Kidney 4, Dazhong, Great Bell, helps the Kidney energy work more efficiently. It balances Kidney with Heart and with Lungs.
April 14, 2020
Kidney 4, Dazhong, Great Bell, is the fourth point on the Kidney acupuncture channel. In Chinese medicine it is the Kidney’s luo-connecting (or ‘junction’) point. It supports the Kidney function in a number of ways.
Luo-connecting point of the Kidney channel
To locate this point you need to know where Kidney 3, Taixi and Kidney 5, Shiquan are located. Kidney 4 lies midway between them but about 0.5 cun posterior ie towards the achilles tendon.
There is an alternative location, 0.5 cun distal to the point described above, which puts the point 0.5 cun posterior to Kidney 5.
As with locating any point, the description of where it is here or in books is a starting point. Palpation alone will locate the point exactly. Sometimes even palpation doesn’t solve the problem: only by needling will you discover the exact location.
Needling Kidney 4
Direct the needle anteriorly, almost as if towards the tip of the lateral malleolus bone. Up to 0.25 cun.
Because this is the Luo-connecting point of the Kidneys it has an effect not so much on Kidney Yin or Kidney Yang as on the direct relationship between the actions of the Kidneys and of both the Lungs and the Heart.
Lungs and Heart are in the upper ‘burning’ space, ie the chest.
The Kidneys are in the lower ‘burning space’, ie below the umbilicus. (In actual fact, their physical location is a bit higher than this, but in Chinese medicine they are perceived as acting in and on the lower abdomen.)
Chinese medicine sees the Kidneys as providing a stable anchor for the Heart and Lungs. (In turn, the Lungs and Heart can lift the Kidneys and provide inspiration and direction in life.)
Kidney and Lungs
Taking the Lungs and the Kidney first, when you breathe, the Qi you inhale is directed downwards.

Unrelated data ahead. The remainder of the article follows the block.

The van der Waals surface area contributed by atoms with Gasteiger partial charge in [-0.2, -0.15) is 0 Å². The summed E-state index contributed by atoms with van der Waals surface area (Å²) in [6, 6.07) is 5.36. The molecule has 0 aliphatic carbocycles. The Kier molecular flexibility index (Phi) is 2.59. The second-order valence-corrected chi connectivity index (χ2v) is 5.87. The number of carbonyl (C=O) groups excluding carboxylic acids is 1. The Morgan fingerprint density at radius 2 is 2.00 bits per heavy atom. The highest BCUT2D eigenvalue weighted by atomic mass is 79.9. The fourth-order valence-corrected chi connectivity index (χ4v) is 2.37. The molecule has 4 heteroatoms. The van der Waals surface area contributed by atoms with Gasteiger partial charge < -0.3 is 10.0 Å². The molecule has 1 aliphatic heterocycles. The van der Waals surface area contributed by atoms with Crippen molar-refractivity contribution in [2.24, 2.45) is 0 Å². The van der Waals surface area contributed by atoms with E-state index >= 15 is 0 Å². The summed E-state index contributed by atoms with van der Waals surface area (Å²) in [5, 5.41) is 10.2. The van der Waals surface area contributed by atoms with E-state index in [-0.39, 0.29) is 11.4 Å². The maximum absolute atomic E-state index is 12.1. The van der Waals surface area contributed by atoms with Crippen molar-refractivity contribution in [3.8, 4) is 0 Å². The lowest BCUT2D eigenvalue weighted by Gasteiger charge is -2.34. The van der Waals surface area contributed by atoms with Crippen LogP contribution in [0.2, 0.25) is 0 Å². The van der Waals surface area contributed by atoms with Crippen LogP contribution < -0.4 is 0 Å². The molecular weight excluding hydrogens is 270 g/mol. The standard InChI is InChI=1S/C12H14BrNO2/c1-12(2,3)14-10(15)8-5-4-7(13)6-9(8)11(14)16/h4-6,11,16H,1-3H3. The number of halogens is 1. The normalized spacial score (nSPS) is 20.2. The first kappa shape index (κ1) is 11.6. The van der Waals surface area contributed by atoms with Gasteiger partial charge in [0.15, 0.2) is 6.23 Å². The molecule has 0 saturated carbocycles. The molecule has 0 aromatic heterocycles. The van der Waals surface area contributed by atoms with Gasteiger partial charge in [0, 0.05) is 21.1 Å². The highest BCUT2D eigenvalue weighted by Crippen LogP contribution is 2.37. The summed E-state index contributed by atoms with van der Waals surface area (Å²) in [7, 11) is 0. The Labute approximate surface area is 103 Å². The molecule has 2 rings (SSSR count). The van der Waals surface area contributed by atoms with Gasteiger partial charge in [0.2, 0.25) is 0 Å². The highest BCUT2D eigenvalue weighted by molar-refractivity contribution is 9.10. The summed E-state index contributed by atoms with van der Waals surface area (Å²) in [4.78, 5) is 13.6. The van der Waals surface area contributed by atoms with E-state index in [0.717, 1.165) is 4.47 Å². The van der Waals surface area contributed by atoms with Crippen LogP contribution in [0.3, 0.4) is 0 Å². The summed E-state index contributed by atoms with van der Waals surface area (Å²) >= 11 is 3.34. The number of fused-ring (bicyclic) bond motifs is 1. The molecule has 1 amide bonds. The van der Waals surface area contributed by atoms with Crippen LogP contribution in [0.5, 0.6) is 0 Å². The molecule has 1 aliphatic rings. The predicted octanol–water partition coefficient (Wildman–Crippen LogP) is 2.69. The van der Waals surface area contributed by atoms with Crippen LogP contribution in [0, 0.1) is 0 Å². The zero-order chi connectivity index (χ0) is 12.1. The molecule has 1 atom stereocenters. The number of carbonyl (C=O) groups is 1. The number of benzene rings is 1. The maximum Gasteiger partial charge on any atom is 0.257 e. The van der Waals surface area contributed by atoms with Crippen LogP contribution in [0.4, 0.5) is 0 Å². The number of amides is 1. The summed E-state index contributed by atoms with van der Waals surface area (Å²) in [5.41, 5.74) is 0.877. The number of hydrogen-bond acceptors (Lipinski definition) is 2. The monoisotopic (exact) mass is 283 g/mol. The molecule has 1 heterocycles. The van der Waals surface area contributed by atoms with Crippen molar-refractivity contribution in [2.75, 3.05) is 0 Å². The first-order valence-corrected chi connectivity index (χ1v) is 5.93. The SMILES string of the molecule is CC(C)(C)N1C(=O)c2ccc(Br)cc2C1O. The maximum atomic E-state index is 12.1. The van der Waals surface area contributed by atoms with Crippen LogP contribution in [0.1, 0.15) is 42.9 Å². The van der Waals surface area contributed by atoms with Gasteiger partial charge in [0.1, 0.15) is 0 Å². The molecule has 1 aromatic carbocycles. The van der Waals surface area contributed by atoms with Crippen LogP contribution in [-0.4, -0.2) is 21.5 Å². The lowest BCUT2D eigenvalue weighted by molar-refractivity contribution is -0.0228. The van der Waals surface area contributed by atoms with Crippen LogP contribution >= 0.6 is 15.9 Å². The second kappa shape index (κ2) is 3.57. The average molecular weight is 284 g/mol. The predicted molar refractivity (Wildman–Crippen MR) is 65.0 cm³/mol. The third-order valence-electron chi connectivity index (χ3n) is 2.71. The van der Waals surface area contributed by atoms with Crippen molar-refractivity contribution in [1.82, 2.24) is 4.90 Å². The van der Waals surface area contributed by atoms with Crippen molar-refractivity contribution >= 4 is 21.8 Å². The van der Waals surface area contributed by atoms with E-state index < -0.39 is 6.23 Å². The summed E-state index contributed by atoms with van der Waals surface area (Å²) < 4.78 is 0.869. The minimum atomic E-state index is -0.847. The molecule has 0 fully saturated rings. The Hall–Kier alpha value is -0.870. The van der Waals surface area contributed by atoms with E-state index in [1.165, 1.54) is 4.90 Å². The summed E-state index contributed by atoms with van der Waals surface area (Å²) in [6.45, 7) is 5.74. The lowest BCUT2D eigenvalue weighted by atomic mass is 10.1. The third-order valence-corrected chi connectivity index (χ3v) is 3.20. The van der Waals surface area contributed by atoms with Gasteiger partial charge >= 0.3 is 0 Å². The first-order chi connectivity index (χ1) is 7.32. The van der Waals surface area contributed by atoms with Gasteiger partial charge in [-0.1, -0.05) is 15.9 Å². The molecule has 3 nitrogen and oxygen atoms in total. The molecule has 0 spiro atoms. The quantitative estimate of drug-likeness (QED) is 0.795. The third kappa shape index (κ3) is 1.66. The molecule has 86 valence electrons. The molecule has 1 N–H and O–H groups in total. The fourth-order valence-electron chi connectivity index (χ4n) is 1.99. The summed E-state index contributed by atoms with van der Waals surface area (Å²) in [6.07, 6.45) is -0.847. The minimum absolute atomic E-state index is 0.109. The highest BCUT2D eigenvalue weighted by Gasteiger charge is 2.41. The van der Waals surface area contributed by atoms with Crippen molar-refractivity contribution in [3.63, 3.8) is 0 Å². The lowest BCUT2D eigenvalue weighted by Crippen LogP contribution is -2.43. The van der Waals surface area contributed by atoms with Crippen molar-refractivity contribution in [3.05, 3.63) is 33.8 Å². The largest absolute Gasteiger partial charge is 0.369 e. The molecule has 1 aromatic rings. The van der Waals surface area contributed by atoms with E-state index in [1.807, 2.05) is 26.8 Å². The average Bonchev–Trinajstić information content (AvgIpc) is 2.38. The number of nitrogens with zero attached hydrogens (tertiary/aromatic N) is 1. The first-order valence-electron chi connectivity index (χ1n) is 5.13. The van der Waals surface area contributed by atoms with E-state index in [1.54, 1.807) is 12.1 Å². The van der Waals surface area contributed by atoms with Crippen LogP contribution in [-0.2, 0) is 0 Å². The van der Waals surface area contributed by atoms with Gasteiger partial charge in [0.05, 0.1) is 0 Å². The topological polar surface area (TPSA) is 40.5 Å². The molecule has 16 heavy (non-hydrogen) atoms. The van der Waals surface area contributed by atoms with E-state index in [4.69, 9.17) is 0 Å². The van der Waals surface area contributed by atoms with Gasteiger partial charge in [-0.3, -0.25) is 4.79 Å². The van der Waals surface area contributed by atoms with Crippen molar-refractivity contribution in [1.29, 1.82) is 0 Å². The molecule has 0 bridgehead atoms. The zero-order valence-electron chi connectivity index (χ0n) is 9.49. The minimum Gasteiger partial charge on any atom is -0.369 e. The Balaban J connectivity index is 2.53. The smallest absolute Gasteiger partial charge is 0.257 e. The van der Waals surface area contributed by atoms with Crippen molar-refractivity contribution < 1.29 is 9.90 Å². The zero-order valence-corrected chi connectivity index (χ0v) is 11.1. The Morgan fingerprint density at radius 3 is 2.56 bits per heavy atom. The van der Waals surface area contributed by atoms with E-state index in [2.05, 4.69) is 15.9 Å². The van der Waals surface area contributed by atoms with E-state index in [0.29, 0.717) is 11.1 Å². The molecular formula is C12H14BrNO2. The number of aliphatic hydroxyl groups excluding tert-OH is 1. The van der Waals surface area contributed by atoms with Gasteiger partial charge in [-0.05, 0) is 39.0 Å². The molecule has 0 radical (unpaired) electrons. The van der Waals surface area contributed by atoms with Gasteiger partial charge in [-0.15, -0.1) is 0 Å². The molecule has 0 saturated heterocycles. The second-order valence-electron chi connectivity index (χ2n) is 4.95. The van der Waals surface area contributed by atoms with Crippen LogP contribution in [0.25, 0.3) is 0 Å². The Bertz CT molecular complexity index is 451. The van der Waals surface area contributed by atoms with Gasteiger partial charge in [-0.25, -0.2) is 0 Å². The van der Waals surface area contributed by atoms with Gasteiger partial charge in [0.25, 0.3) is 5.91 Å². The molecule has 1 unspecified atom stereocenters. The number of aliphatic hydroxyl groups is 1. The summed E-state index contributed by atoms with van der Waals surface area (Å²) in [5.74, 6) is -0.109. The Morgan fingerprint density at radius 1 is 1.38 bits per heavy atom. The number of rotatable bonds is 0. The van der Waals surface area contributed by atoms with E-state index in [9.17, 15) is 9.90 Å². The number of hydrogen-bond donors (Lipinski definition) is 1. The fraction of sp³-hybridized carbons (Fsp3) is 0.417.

For example, if you want to calm down, take a breath and let it out slowly. Repeat.
As the ‘Qi’ is directed downwards, in a healthy person the Kidneys are said to ‘grab’ or anchor it. When the Kidneys fail to do this, you can’t catch your breath, or you find yourself trying to take ever deeper breaths.
This can be quite alarming! This is the situation with asthma sufferers with Kidney deficiency. At one time, this was thought to have contributed to what became known as a ‘barrel chest’.
This can also be the situation with coughs and wheezing, shortness of breath from Kidney deficiency.
You may also get this in a lesser form when, perhaps tired, you find yourself sighing or yawning repeatedly. However, sighing from emotional strain is something else, usually described by Qi Stagnation.
Dryness from Kidney deficiency
A more extreme form of this imbalance between Kidney and Lungs occurs when the Kidney Yin cannot nourish the Lungs properly because the Kidneys cannot send up a fine moisturising spray.
Then you get dryness in the throat and mouth, a dry cough, and sensitivity to dry or hot air. This may eventually lead to Heat in the Lungs, causing coughing up of blood.
NB There are other kinds of asthma, when the Kidneys are not deficient but, for example, the Lungs are said to be ‘full or in excess‘. Kidney 4 also helps this.
Kidneys and the Heart : Emotions especially Fear
All the luo-connecting points do more than just reach to the related organ, in this case the kidneys. They also affect the emotions.
We are not talking about worry and anxiety here, unless extreme and prolonged. Worry and anxiety tend to affect the Spleen and Stomach first, although as they continue they affect also the Heart and eventually the Kidneys.
Without healthy Kidneys, there is a lack of confidence at the core of the individual. (But read Gallbladder for another aspect of this subject.) The individual quakes at his centre: he is a fearful person. Such a person fears to face the world, hence the desire to ‘close the door and stay at home’.
Nervous system and brain function: eg in aging
The Kidneys are also strongly associated with the spinal chord and the brain. Indeed, the chord and brain are seen as being an extension of the Kidneys. So when the Kidneys are deficient, there may be mental weakness or nervous system problems.
As age or continued infirmity dissipate the body’s resources, its Mingmen depletes, and problems may appear such as
lack of confidence,
sensory and motor nerve weakness/disturbances
Mingmen and/or Kidney deficiency (mainly of Yang) also contribute to somnolence, common in old age
Kidney 4 is often chosen as a main or strongly supporting point for syndromes causing these conditions.
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